It is therefore the lack of super-specialisation that makes rural hospitals so special, and given that the majority of medical graduates are inevitably destined for a career in general practice, super-specialties of the type already mentioned will remain an interesting yet questionably relevant curiosity for the junior doctor.
Other benefits aside from more ‘stage-appropriate’ training are prompting young doctors to venture west of the Great Divide. The size of Base hospitals, in that they tend to be much smaller than the large metropolitan centers, is actually one of the most appealing aspects because it creates a more pleasant place to work. A grisly, miserly, nasty attitude won’t get you far in a place small enough for everyone to be on a first-name basis. Too small for arrogance to remain unchecked, and too small for petulance to remain tolerated; Base Hospitals everywhere enjoy the kind of environment the Sydney Swans ‘no dickheads’ policy strives to create.
Friendships evolve in a network that extends horizontally and vertically. In a Base hospital a junior doctor is just as likely to form a friendship with a peer as with anyone else, be they auxiliary staff, allied health, administration or a senior clinician. There are no barriers and plenty of potential, thus profound opportunities exist through the relationships that develop. And there is nothing better than a letter of recommendation written by a senior doctor who, along with being a supervisor, has been a close friend as well; someone who took a direct hand in your training and experience.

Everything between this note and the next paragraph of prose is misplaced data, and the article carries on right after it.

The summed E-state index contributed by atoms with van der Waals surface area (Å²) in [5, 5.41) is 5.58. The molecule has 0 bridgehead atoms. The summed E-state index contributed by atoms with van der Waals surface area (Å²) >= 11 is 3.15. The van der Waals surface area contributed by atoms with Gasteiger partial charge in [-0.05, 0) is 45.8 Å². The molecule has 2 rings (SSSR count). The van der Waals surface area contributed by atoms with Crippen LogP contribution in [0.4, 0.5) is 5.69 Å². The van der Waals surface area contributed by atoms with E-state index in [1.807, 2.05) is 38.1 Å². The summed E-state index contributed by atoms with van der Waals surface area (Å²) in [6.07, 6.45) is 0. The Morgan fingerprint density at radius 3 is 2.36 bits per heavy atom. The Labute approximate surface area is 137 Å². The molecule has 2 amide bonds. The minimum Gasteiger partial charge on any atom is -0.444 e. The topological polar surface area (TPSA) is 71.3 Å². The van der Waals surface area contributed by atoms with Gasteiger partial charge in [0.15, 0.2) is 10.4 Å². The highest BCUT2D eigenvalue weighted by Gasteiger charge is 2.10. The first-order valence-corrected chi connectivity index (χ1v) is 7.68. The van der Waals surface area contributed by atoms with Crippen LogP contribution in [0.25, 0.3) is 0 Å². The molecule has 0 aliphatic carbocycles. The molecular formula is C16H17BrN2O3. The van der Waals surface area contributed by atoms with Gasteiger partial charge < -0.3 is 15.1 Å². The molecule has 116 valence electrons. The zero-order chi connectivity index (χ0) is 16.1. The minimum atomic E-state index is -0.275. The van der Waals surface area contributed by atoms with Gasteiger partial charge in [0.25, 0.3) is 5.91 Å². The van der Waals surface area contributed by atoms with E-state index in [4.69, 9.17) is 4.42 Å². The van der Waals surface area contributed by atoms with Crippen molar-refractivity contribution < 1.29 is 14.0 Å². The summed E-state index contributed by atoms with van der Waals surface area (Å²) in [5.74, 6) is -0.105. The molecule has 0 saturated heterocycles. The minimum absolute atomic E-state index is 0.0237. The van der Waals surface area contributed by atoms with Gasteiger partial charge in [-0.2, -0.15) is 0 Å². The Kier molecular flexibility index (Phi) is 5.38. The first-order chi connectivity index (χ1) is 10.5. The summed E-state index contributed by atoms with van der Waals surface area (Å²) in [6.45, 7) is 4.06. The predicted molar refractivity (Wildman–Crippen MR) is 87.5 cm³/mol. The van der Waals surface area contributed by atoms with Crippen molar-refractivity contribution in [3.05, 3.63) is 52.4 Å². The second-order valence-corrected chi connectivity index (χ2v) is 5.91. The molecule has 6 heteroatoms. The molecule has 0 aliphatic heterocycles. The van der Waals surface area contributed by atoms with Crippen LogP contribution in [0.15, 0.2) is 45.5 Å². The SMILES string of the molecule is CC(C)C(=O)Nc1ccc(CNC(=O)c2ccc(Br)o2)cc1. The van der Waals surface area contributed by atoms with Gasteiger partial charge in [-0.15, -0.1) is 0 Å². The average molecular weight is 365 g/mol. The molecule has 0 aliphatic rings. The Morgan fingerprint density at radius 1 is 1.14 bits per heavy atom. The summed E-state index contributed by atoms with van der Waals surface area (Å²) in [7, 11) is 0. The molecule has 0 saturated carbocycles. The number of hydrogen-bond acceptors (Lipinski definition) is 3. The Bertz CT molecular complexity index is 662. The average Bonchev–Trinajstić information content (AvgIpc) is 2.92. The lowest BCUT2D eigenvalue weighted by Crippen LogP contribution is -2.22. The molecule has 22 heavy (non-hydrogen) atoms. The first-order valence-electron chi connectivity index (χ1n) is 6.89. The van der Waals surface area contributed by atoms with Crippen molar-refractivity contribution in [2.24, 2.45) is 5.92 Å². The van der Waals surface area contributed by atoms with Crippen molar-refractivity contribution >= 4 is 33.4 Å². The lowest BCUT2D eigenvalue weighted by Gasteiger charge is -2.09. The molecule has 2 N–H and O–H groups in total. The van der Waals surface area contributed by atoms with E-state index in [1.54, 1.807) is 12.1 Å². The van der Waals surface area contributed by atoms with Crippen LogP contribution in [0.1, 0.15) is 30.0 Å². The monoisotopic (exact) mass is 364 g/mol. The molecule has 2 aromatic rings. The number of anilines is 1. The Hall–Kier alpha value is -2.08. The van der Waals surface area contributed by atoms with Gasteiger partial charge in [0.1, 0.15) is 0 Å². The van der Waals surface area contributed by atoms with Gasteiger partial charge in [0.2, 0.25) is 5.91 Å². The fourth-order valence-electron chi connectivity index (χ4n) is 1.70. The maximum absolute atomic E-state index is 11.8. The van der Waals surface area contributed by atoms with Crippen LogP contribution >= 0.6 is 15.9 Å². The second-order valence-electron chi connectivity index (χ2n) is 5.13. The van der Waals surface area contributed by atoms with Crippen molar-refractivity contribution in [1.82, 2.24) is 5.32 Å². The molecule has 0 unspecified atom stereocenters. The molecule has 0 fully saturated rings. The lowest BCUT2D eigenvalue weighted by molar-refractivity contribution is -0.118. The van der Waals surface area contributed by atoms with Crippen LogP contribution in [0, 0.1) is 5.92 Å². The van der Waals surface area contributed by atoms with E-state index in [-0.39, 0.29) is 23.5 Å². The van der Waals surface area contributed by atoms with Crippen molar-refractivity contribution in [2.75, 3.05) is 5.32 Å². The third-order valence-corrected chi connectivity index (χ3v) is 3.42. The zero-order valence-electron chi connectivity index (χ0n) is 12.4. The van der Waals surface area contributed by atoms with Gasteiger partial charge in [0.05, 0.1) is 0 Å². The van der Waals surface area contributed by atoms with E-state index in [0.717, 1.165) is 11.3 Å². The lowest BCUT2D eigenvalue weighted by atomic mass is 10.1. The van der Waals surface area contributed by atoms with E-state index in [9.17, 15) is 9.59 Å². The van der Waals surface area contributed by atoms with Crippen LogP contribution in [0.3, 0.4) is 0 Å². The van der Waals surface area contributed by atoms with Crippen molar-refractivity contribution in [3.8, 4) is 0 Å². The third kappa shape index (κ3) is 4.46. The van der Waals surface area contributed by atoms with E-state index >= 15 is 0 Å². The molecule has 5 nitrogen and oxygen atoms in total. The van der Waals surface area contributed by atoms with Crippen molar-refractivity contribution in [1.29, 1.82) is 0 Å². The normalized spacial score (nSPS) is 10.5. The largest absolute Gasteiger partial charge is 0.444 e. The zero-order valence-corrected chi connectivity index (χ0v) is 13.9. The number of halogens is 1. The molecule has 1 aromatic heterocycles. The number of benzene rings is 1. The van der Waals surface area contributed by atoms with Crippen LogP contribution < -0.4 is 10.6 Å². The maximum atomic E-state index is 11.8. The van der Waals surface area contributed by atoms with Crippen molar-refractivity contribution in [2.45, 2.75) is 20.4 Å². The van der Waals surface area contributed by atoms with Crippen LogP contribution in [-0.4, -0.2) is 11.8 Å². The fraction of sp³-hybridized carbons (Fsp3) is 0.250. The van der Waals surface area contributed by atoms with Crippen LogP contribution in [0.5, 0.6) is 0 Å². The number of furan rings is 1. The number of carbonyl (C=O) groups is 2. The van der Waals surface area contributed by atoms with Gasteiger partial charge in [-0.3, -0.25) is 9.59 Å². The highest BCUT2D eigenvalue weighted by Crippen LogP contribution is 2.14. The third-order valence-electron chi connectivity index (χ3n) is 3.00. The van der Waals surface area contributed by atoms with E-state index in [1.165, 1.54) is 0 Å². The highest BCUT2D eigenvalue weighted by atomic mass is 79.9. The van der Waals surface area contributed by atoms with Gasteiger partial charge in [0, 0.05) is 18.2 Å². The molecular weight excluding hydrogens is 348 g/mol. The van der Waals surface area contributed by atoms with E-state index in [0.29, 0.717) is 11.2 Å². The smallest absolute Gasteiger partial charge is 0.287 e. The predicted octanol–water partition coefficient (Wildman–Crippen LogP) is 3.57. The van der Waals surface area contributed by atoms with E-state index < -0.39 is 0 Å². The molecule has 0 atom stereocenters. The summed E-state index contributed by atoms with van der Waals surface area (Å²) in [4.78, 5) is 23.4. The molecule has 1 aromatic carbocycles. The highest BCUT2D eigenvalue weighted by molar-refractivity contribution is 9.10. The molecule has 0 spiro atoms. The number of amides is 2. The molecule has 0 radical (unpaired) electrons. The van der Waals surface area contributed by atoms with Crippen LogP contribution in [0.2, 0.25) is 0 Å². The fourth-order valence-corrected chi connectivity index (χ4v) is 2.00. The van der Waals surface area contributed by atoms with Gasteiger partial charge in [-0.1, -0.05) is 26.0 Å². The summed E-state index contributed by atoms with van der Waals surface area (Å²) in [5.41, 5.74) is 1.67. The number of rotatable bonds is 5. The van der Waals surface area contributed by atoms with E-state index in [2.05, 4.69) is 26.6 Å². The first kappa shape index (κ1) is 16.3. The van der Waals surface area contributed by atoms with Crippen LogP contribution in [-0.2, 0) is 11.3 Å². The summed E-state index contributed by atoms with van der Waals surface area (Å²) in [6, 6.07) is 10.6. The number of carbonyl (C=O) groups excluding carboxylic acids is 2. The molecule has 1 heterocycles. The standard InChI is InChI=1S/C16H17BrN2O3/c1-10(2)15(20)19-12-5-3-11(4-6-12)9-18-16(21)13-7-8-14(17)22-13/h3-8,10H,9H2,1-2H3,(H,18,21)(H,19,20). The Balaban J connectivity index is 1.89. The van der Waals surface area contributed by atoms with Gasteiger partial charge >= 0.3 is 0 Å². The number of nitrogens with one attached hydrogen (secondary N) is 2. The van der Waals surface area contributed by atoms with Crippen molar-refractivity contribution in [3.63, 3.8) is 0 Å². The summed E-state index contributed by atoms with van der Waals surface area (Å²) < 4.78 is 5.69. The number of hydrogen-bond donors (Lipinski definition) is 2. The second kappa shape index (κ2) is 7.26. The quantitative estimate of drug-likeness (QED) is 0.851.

And finally, there is the country lifestyle to consider. Much can be said about living where the air is clean, where the night sky is full of stars, and where doctors are valued as much for their rarity as for their skill. And with an average daily commute of less than ten minutes, compared to an average close to one hour in Sydney; time continues to accrue on a daily basis. This means ample time to exercise, relax, read a book, take up a hobby; or even write a series of articles for the local newspaper. In a country town, because there is time to explore, life expands outwardly.
It’s hard to fathom how the secrets were lost for so long, or why the number of doctors in the country continued to dwindle for so many years. Plato’s cave allegory provides a measure of insight into how this came to pass, and a reason why it has taken so long for the renaissance to begin. For most people, the benefits of a country practice may have seemed exaggerated, the costs under-played, or the promises fantastical; and thus the gamble was too much. But for the few, and the few is steadily growing into many, the courage to take the plunge has returned so much more than what was promised, and now junior doctors are starting to see that there is no better way to launch a career in medicine, than to start their career in rural medicine.
Opinion by Daniel Stewart (MBBS 2011)
First appeared in the Dubbo Weekender